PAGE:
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My View: Life in the tank offers a window on the world

By Sharon F. Cramer

L. Frank Baum, author of "The Wonderful Wizard of Oz," created an extraordinary universe named for the label on his second filing cabinet (the first cabinet was labeled A-N). Heroine Dorothy discovered that, in the land of Oz, most of her life lessons were no longer true. In Kansas, only people talked, but in Oz, scarecrows, trees and monkeys carried on conversations.

Baum created an unusual heroine – few adapt as easily when rules and expectations are unknown. Seemingly without hesitation, Dorothy quickly embarked on the yellow brick road, to get home. Most of us would remain in turmoil – indecisive, shifting eyes, limited involvement, maybe loss of appetite. Whether it be a different school, a new job, an unfamiliar social group, or travelling within a new city, the “Watch, wait, and postpone action” is used by all but the bravest of us, before we venture out.

Fish wait, too. After months of planning, six beautiful new fish arrived from California, to enter my 90-gallon saltwater tank. The new fish went from darkness (their traveling containers were dark individual bags, packaged within heat-controlled containers) into my well-lit tank. Like Dorothy, they found themselves in colorful, unfamiliar spaces. My excitement and anticipation were rooted in the knowledge that we had slowly and carefully adjusted the tank (with only four resident fish) to welcome the new members. Resident fish had simple routines for swimming, eating and leaving each other alone. I didn’t guess that one of them had the potential to turn into a nasty bully.

The beginning of the acclimation process was misleading – all original fish swam around, the new ones hid creatively. Soon, it was time for “lights out” and all fish found safe spaces to rest. The next morning, the Wicked Witch of the West suddenly appeared, in the form of the clown fish (Nemo to those familiar with the Pixar/Disney fish universe). He began tormenting a trio of new arrivals, darting and intimidating as soon as any ventured out to explore or eat. The bully, previously fun to watch, a curious and active tank resident, became a nonstop persecutor. Watching used to be fun, but I considered getting rid of the tank, now a troubling world of harassment and cruelty.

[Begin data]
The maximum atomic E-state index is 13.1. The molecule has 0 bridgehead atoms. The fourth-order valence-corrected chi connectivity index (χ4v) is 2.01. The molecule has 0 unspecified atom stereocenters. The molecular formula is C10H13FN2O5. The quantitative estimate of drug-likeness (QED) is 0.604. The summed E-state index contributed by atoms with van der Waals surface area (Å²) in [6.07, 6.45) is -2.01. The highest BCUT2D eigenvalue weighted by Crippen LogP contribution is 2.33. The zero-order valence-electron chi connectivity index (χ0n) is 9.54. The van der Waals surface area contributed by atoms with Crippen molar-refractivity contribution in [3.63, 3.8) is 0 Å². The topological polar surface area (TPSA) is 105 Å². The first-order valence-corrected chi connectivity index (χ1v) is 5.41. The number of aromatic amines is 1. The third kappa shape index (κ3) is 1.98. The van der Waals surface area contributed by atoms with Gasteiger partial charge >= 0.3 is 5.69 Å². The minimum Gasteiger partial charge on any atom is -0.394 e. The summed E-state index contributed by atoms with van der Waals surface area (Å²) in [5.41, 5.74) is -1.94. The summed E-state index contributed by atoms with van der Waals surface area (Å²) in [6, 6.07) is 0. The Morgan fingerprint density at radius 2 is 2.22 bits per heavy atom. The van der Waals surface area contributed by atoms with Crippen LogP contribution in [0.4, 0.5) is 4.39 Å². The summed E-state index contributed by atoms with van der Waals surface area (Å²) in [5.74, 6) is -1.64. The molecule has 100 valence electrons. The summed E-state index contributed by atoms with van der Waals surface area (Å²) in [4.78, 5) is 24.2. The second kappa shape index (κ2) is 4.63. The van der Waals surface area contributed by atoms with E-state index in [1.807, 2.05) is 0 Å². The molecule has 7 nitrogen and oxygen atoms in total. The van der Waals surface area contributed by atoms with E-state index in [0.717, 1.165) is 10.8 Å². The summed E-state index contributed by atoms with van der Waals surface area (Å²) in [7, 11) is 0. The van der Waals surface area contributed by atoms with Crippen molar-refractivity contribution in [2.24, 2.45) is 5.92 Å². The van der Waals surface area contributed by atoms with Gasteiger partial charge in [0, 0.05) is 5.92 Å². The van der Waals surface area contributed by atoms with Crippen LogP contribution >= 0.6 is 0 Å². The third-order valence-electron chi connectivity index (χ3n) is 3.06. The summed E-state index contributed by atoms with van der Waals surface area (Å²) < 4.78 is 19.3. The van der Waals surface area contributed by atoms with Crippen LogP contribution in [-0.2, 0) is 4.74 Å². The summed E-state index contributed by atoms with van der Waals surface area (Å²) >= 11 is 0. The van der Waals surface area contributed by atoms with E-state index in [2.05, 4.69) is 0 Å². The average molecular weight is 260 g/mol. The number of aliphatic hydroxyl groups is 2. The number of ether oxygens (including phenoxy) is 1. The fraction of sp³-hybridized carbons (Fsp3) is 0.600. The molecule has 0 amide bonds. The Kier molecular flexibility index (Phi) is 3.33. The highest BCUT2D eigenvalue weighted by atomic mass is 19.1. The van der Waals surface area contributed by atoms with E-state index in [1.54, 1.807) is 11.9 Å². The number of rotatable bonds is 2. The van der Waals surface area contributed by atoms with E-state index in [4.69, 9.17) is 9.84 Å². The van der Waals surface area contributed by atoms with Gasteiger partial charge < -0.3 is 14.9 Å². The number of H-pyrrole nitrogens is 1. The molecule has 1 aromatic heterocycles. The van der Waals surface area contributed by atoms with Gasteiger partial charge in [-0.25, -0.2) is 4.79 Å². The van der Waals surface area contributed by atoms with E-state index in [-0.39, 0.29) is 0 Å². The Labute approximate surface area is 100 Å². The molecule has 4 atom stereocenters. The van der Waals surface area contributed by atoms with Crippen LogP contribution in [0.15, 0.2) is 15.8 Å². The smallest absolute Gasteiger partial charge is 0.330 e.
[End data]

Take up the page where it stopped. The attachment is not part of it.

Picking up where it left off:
My limited fish skills consist of watching, feeding and calling on my fish expert, Matt, to professionally monitor and care for the fish. In the face of these new challenges, his suggestions for being patient, for reorganization of the space to change the hiding places, all seemed to be ineffective. The tyrant was frightening to watch, reminding me of how the winged monkeys picked Dorothy up and carried her away. I – the face outside the tank – was as helpless as the wizard to resolve tensions.

Amazingly, the new fish found their inner Dorothy. As the week went on, each new fish developed curiosity and courage. By week’s end, the problem gradually, completely solved itself; no destruction of the Wicked Witch fish was required. As the new fish became bolder, the clown stopped his intimidation. Now fish swim together as if trouble had never been.

Frank Baum didn’t abandon Oz. He continued his series with 13 more books. Dorothy wisely exchanged Kansas for Oz, her new home. She acclimated, as did the new fish in my tank. The tank – briefly a microcosm of cruelty – is now again a place of beauty and co-existence, and fun to watch.

Sharon F. Cramer, Ph.D., inherited her fish tank from her husband nine years ago, and remains intrigued with its lessons for life.

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